KANSAS CITY — Myriad factors, some linked to the global coronavirus (COVID-19) pandemic, have increased market volatility, which may continue to affect wheat prices in the coming months, a veteran analyst told a virtual audience June 1.

Steve Freed, vice president, ADM Investor Services, kicked off the Sosland Purchasing Seminar Web Series with a look at the current environment for wheat and market projections for the 2020 crop.

Recent market volatility has been linked to the outbreak of the coronavirus (COVID-19) and spread to global pandemic levels this spring. That led to record global central bank interventions and stimulus expenditures. At the same time, stay-at-home orders led to unprecedented declines in demand for fuel, animal feed and some food, Mr. Freed said.

Also, part of the picture was a steep drop in speculative interest in buying commodities, increased corn and wheat supplies and increased trade tensions between the United States and China, the world’s top two economies.

Looking ahead, record world wheat supplies were expected to continue to weigh on world and US wheat prices, Mr. Freed said.

Steve Freed, vice president of ADM Investor Services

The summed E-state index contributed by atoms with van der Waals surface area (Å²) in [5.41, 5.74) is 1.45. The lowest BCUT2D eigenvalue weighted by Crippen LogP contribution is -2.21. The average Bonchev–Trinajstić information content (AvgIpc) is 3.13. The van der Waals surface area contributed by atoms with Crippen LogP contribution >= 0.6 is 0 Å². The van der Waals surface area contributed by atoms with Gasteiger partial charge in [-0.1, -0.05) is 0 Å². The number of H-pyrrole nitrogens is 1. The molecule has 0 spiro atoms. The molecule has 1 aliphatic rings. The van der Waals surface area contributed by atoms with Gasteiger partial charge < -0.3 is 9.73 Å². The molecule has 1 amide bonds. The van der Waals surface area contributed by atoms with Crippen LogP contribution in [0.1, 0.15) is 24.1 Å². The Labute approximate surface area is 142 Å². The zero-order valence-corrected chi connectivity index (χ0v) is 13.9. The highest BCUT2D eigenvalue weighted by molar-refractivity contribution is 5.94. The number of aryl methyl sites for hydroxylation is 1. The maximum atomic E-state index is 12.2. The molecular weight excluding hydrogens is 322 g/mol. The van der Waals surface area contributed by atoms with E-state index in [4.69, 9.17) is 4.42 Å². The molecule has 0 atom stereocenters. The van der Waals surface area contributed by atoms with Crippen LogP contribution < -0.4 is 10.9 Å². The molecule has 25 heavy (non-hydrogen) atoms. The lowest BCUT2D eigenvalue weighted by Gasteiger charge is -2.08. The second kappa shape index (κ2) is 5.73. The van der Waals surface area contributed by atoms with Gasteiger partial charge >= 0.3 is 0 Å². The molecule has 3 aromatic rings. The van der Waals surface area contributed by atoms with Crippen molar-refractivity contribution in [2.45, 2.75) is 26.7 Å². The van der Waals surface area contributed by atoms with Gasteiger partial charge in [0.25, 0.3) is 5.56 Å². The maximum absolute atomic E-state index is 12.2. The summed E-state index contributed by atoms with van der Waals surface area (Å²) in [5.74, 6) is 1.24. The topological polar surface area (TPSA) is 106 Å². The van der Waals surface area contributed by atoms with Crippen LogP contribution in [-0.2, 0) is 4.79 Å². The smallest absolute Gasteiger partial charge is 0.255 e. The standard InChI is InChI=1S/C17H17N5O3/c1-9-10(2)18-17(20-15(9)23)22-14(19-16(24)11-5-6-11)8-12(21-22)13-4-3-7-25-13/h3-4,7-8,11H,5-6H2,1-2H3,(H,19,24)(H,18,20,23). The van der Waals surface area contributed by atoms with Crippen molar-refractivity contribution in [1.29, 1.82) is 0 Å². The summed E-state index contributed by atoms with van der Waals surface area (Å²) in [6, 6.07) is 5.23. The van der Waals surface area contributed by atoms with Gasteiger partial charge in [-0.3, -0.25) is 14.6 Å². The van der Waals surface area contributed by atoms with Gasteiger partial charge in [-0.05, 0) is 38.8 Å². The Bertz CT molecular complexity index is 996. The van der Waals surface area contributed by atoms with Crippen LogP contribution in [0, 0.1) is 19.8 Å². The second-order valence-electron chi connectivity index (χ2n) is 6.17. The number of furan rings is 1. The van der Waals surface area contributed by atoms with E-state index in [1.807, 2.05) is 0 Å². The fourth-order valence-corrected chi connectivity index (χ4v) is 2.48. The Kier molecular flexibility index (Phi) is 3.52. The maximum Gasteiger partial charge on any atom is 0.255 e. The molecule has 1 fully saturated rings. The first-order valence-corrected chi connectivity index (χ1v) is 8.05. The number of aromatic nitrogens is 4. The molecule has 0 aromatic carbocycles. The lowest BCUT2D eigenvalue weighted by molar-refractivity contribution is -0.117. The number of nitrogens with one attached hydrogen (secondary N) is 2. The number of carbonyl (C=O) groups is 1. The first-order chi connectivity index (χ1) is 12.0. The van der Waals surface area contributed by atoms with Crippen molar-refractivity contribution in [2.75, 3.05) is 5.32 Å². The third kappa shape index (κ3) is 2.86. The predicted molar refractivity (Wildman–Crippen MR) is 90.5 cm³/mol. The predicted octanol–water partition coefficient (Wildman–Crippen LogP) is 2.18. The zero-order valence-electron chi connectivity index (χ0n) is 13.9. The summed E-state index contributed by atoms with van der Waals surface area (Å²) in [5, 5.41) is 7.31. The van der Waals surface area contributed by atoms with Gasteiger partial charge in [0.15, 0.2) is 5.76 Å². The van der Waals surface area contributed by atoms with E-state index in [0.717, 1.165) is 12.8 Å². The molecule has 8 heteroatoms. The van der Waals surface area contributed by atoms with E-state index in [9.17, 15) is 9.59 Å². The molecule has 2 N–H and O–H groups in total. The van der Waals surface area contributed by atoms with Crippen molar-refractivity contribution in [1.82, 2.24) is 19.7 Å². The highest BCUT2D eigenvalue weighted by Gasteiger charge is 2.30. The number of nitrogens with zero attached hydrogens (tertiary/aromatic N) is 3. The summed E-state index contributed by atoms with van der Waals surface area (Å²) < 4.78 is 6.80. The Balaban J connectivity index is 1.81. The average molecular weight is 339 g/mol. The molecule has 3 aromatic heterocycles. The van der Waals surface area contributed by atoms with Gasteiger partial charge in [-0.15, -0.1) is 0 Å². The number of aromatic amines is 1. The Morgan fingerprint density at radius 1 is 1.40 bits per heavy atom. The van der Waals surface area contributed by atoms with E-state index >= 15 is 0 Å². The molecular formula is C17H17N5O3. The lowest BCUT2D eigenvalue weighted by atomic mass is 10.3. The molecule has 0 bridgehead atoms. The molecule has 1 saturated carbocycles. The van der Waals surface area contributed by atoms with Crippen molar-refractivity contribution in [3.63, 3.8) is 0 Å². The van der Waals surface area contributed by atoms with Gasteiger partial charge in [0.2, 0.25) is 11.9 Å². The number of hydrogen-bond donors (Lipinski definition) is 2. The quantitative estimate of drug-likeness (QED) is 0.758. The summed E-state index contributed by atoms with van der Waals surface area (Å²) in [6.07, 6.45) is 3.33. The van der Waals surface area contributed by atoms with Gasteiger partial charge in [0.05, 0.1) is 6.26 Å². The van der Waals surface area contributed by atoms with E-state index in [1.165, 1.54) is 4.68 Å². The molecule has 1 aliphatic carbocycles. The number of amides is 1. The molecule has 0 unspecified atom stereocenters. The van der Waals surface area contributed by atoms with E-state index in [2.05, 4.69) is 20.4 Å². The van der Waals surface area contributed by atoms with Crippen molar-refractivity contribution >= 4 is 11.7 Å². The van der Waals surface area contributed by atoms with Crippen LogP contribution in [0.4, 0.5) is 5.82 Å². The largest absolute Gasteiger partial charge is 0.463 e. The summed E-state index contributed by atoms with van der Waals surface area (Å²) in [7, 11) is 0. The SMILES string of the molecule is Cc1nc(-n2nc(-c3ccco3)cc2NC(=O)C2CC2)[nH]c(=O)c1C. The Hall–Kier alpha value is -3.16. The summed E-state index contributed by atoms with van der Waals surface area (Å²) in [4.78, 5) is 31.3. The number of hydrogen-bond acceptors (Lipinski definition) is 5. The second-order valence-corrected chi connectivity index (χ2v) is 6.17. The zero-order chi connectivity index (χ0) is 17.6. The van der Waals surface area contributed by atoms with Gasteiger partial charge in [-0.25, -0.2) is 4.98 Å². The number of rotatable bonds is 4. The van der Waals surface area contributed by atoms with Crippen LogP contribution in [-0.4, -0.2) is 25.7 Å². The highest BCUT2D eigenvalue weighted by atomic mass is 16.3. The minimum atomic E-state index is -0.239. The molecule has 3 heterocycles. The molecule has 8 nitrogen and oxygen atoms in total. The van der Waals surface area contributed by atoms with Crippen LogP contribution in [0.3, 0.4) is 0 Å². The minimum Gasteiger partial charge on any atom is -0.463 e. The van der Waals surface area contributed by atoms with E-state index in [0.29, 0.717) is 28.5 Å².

Also a strong correlation between Russian wheat prices and Chicago wheat futures should continue. Mr. Freed said US markets will monitor Russia’s weather and export situations. Russia recently has seen record-high domestic wheat prices, he noted. That has increased confidence Russia will produce a larger crop in 2020.

Export competition from Australia also was expected to weigh on demand for US wheat as that country’s 2020-21 crop expands to a forecast 24 million tonnes from 15 million tonnes in 2019-20.

For Kansas City wheat futures, Mr. Freed forecast a downtrend after September through 2021 barring a significant weather problem or major demand changes. He pegged US hard red winter production at 730 million bus, down 12% from 833 million bus in 2019.

As for Kansas City hard red wheat premiums, Mr. Freed said a couple of factors will be in the mix. First, expectations were that producers would sell off most soybean and wheat stocks to clear as much space as possible to store corn. Secondly, if average protein levels don’t measure up to expectations and hover near last year’s averages, the basis may firm up in compensation. The market was hoping average protein would rise to around 12%, but early harvest results suggest the average might be closer to 11.5% protein.

Soft red winter wheat prices were expected to trend lower, Mr. Freed said, based on a larger supply — 300 million bus in 2020-21 versus 239 million in 2019-20 — concurrent with lower export demand.

Spring wheat futures prices, too, were expected to decline as production  increases to a forecast 540 million bus from 522 million bus in 2019, said Mr. Freed. If that happens, the Minneapolis basis may remain relatively strong over the next six months, as spring wheat producers are historically “good holders of supply,” Mr. Freed said.

Responding to a webinar viewer’s question, Mr. Freed said he expected Kansas City wheat futures to gain on Chicago futures due to better demand for a smaller hard red winter crop even as the soft red winter wheat supply expands.